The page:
Sure, there may be variables. You placed a little debris on top of the victim (don’t bang up the firehouse), or maybe you were forced to find another way out (you know exactly where the nearest exit is in your firehouse). The point is that you completed the drill in a nonstressful environment in familiar surroundings. If this is the only type of training you do-training for success-then you’re setting yourself and your firefighters up for failure. Firefighters must also be challenged with evolutions that require them to think, plan, and act in an environment of elevated stress. This is the 360° approach.


When the Mayday is called and your crew is deployed, you know it will be a stressful situation. So, why don’t you train under stress? Firefighters will perform on the fireground based on their training and experience. They will take their sterile, linear training and use that learned behavior when attempting the rescue of a firefighter under highly stressful circumstances.

This doesn’t make sense. If you and your brain have never been in a situation before, how do you know how well you will perform when it becomes reality? You don’t. In a highly stressful, team environment, I have witnessed that the amount of talking goes up among the team members and the amount of listening goes down. This took place during real-life, stressful RIT training in which more than 100 crews participated. Further, critical decision-making and leadership skills were taxed among many company officers. As such, there were numerous lessons learned regarding what you need to do better when it comes to preparing to save one of your own. Many of these crews did a lot of things very well, but this article is about how the fire service needs to expand its RIT preparedness with a 360° approach. The linear approach alone doesn’t work; it’s time to get real.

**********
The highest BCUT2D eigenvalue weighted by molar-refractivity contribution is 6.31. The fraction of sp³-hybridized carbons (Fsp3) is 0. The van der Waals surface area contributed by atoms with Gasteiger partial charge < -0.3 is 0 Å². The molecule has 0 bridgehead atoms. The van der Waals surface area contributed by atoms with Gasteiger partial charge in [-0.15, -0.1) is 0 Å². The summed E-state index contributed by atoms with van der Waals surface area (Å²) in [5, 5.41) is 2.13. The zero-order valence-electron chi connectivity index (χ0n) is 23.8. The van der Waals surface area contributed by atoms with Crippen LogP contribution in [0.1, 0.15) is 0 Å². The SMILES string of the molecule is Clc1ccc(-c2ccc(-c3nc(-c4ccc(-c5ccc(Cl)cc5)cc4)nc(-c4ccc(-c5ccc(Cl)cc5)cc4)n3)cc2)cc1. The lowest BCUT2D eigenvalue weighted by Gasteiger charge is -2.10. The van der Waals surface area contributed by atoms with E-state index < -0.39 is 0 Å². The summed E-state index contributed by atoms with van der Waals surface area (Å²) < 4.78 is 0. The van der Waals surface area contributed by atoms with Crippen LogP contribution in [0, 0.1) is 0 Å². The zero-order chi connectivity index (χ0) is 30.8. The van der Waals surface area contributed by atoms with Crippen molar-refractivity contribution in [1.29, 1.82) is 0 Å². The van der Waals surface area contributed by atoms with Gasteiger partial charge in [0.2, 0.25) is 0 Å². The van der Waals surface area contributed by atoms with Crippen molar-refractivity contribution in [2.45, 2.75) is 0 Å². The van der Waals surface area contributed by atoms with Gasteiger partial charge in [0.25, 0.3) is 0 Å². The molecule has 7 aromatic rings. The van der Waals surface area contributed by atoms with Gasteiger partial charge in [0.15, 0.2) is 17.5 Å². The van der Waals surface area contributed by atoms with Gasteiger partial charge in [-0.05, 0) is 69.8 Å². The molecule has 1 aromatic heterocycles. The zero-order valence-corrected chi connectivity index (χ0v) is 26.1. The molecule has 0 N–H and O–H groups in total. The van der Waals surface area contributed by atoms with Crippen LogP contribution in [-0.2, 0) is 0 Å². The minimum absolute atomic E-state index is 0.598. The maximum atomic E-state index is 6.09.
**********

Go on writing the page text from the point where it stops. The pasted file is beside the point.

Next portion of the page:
Firefighters need to take personal responsibility for their preparedness so they may do their job. Do not dismiss opportunities for learning and practicing your craft. Strong leadership is absolutely necessary and needs to be supported in every organization from the top down. Give company officers the tools and the training to become good leaders and then evaluate them periodically to ensure they remain on top of their game. Well-written policies should exist in every organization! Add the element of real stress into your training from time to time so your crew will be better prepared to handle the Mayday when it goes out. If you think that a member of your organization is older or not in very good physical shape and shouldn’t be subjected to stressful training, think again. Remember your personal and organizational responsibility. These people are firefighters; it is not just a title. Get them in shape. If this person is on your crew, help him out. We are all in this together, and this could be the person called on to attempt your rescue someday. Be good at what you do, and never accept “average” as being good enough.

Rapid intervention is NOT rapid. Why? Because we often load down the initial team with unnecessary tools and equipment. You must first find the lost, trapped, or disoriented member in the quickest, most expedient manner possible. Then you must establish or maintain protection for the victim. In most situations, initially deployed RITs should enter a situation with a limited number of tools. Leave the extra tools outside; secondary teams can be used to shuttle these tools as dictated by the situation found inside the structure by the initial RIT. Simply, tools are not the first answer; speed and efficiency are the primary goals.

Successful RIT operations are based on the following:

  • Rescue planning, training, and implementation.
  • Proactive actions for fireground survival (i.e., softening the structure, secondary egress).
  • Effective communications within the crew, with the victim, and on the radio.
  • Strong incident management and accountability.

The initial RIT should set up equipment caches, but they are secondary to the search operation. A RIT kit, tag (or hose) line, tool of choice, and thermal imaging camera (TIC) are recommended.